The Seattle Times: Oregon Guard unit told to return prisoners to Iraqi abusers

If nearly 1,000 of my peers were killed in a war to defeat a tyrant who tortured his citizens, I'd be pissed too, if I had been involved in this.
BAGHDAD, Iraq %97 The National Guardsman peering through the long-range scope of his rifle was startled by what he saw unfolding in the walled compound below. From his post several stories above ground level, he watched as men in plainclothes beat blindfolded and bound prisoners in the enclosed grounds of the Iraqi Interior Ministry. He immediately radioed for help. Soon after, a team of Oregon Army National Guard soldiers swept into the yard and found dozens of Iraqi detainees who said they had been beaten, starved and deprived of water for three days. In a nearby building, the soldiers counted dozens more prisoners and what appeared to be torture devices: metal rods, rubber hoses, electrical wires and bottles of chemicals. Many of the Iraqis, including one identified as a 14-year-old boy, had fresh welts and bruises across their backs and legs. The soldiers disarmed the Iraqi jailers, moved the prisoners into the shade, released their handcuffs and administered first aid. Lt. Col. Daniel Hendrickson of Albany, Ore., the highest-ranking American at the scene, radioed for instructions. But in a move that frustrated and infuriated the guardsmen, Hendrickson's superior officers told him to return the prisoners to their abusers and immediately withdraw. It was June 29 %97 Iraq's first official day as a sovereign country since the U.S.-led invasion. The incident, the first confirmed case of human-rights abuses in newly sovereign Iraq, is at the heart of the American dilemma here. In handing over power, U.S. officials gave Iraqis authority to run their own institutions %97 even if they made mistakes. But officials understand that the United States will be held responsible when the new Iraqi authorities stumble. "Iraqis want us to respect their sovereignty, but the problem is we will be blamed for leaving the fox in charge of the henhouse," said Michael Rubin, a former adviser to the interim Iraqi government who is now at the American Enterprise Institute, a Washington think tank. "We did not generally put good people in."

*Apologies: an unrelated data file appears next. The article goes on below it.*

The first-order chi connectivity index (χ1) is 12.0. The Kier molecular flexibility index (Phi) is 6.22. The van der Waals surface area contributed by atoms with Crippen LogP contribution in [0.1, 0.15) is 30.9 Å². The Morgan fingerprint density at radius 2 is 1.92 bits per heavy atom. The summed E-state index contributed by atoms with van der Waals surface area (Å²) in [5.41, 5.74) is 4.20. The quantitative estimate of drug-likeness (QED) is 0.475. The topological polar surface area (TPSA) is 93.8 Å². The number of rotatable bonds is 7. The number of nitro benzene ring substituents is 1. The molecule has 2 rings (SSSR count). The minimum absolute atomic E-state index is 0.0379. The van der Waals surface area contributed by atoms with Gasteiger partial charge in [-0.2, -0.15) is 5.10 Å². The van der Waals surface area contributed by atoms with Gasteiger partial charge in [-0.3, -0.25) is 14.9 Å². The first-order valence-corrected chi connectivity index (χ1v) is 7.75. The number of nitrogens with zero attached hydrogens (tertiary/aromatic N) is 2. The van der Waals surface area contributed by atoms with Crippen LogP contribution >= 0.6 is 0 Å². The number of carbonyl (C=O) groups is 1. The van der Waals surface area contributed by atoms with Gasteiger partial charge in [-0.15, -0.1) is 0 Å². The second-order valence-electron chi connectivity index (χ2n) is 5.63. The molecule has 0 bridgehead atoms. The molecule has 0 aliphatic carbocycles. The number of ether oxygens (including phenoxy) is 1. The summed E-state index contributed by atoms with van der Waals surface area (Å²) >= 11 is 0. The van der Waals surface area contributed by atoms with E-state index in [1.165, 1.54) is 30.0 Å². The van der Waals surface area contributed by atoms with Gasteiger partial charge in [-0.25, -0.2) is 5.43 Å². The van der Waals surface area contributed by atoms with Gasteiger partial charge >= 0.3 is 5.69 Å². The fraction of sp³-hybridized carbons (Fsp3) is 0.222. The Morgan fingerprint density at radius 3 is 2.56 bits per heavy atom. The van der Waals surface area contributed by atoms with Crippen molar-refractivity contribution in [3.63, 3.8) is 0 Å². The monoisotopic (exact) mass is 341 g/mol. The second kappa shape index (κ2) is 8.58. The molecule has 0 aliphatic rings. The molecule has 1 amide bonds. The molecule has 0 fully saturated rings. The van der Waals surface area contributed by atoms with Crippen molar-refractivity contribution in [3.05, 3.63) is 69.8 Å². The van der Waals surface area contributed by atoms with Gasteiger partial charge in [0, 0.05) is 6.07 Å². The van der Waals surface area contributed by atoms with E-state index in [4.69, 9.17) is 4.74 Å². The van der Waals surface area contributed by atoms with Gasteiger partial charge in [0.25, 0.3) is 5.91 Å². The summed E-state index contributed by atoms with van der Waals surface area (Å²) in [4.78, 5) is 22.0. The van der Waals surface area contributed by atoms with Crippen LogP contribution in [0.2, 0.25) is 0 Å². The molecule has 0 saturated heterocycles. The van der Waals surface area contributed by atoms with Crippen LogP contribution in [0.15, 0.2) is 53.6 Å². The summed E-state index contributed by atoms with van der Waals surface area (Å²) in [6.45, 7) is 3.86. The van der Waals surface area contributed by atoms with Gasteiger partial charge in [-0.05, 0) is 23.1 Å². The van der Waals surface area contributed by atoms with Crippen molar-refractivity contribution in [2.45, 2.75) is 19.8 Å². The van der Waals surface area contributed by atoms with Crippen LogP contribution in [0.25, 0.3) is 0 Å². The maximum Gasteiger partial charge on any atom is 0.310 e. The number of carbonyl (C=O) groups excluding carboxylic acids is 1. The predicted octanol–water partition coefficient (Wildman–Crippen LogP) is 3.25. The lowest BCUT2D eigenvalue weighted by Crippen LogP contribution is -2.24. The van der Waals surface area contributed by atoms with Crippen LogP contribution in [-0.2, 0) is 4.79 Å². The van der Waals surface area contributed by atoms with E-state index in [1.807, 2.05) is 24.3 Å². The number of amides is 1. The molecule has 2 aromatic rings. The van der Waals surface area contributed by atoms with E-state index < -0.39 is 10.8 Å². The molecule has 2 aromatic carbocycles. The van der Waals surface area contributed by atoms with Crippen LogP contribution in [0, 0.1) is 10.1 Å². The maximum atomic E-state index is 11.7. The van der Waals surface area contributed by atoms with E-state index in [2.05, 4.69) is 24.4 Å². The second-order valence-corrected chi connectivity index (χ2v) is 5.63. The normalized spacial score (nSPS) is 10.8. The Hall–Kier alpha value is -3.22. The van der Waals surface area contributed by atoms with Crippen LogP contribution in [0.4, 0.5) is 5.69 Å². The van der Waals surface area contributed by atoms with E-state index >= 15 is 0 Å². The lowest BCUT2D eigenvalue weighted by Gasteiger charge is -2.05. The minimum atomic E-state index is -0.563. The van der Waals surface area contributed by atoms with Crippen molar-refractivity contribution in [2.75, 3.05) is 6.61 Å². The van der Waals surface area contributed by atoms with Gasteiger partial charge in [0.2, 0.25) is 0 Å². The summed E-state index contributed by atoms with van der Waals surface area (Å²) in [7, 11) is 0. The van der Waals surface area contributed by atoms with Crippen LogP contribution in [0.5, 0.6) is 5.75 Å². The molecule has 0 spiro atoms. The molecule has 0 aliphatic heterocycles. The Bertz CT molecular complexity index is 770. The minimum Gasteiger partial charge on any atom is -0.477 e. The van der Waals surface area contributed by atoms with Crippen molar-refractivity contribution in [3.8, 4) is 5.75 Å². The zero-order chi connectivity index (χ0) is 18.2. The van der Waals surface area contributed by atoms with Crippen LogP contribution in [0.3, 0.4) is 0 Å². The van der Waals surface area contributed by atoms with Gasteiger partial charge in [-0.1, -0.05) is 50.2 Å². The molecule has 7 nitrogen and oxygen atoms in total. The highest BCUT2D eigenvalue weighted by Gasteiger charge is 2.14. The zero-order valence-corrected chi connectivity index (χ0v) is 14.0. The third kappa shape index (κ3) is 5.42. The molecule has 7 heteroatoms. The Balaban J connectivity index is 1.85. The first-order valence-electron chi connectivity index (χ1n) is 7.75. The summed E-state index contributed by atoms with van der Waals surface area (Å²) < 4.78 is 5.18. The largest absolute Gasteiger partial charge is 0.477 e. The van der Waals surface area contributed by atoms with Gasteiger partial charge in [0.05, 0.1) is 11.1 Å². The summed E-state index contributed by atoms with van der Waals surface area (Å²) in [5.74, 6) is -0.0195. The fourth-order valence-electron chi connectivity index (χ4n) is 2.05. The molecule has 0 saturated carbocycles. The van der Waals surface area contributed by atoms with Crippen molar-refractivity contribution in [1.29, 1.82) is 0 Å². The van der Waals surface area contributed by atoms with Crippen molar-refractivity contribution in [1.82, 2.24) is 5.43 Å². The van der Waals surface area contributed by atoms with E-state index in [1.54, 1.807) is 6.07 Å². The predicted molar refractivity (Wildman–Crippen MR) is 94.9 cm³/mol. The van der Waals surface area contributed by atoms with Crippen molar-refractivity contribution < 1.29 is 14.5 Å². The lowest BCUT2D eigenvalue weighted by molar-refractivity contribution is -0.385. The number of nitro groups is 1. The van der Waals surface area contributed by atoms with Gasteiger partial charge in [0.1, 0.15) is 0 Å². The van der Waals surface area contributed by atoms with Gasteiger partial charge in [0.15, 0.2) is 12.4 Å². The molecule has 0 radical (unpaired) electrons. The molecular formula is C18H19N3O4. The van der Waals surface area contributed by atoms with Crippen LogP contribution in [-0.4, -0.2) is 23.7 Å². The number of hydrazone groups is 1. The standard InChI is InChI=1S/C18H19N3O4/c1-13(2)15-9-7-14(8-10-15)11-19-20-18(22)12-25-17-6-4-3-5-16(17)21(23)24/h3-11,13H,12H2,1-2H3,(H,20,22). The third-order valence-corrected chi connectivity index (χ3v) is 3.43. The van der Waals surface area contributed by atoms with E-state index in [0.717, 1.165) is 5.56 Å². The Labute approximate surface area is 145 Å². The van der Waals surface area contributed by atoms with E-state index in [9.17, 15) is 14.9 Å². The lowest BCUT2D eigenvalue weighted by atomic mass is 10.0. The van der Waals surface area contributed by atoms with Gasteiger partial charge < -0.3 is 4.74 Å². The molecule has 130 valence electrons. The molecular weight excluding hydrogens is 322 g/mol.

I thought we were supposed to take steps forward, not backward.